Initiatives ease shift to U.S., NU

Amanda Laabs

When SESP junior and international student Meixi Ng first encountered the revolving door at Norris University Center, she rushed to squeeze herself into a section already occupied by another student, a customary practice for the sake of efficiency in her native country of Singapore.

Not realizing Americans so highly value their personal space, Ng got a few dirty looks.

With the help of a variety of programs, international students at Northwestern can avoid such cultural foibles. The International Student Association, in conjunction with NU’s International Office, offers many long-standing and newly introduced resources to ease the daunting transition these students face.

“There are transitions and shocks that face American students in their first year of college,” Weinberg senior and ISA President Alex Jeffers said. “But for international students, it’s all of that on top of the transition to a whole new country.”

The International Student Association, founded in the spring of 2008, focuses on helping international students with this cultural learning process. Though the International Office is able to help with the policy and procedure of attending college in an entirely new country, many international students felt a lack of support when it came to the cultural transition, Ng said.

“They’re wonderful in helping with the paperwork and policy stuff, but other than that, we were treated like any other student,” she said. “Even something as simple as having someone there to help you move in – other American students had their parents – we felt it was important to provide that.”

Since its formation, ISA has teamed up with the International Office to provide a special orientation session for incoming international freshmen. Beginning the Saturday before Wildcat Welcome, students have four days in which to build a group dynamic and form international peer connections. Though only in its second year, the sessions have received positive feedback, Jeffers said.

The International Office has also stepped up its own attempts to ease the adjustment for international students. After Sept. 11, the office was forced to focus on new immigration regulations, said Ravi Shankar, director of the International Office. Staff members are implementing new programs to focus more on advising students and are considering working with Counseling and Psychological Services to accomplish this, Shankar said.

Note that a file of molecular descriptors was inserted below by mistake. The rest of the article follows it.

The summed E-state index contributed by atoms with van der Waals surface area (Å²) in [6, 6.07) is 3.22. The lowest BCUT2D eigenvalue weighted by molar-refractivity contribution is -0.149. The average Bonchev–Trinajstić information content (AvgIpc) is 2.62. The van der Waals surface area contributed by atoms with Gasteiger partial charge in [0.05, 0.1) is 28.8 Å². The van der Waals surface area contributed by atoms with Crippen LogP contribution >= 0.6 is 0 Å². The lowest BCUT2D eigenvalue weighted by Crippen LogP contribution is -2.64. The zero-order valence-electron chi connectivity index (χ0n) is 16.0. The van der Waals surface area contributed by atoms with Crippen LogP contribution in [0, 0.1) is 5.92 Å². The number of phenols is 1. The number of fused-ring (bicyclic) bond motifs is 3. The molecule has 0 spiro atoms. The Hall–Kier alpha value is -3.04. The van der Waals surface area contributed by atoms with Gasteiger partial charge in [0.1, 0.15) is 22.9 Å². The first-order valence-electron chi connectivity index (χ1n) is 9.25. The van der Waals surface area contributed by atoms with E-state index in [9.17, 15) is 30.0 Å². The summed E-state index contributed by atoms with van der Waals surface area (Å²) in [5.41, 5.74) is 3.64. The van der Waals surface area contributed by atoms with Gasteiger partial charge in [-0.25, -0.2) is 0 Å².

Last year, with the support of NU’s administration, the International Office gained a full-time staff member focused solely on international student programming and orientation.

“Still, our main goal is to take stock of what happens on campus and do our best to integrate international students into this,” Shankar said. “We’re not trying to reinvent the wheel here.”

In addition to new efforts, the International Office offers existing programs aimed at easing this cultural transition, including a 50-year partnership with the Community Council for International Students, a volunteer group of Evanston residents and Northwestern students. The council offers programs that allow international students to reside or partner with an Evanston family, as well as an English Conversation Partners program where international students practice speaking English with fluent English speakers at least once per week.

Betty Dickman, the council’s president, said the organization is always trying to reach out to more students.

Given the variety of programs available at NU, international students now have a wealth of resources at their fingertips to aid with the numerous aspects of cultural adjustment, especially with the formation of ISA, Jeffers said.

“ISA gives international students something to be associated with from the second they step on campus,” he said. “I can see it growing exponentially – it’s a new group, but there’s definitely a tangible need for it.”

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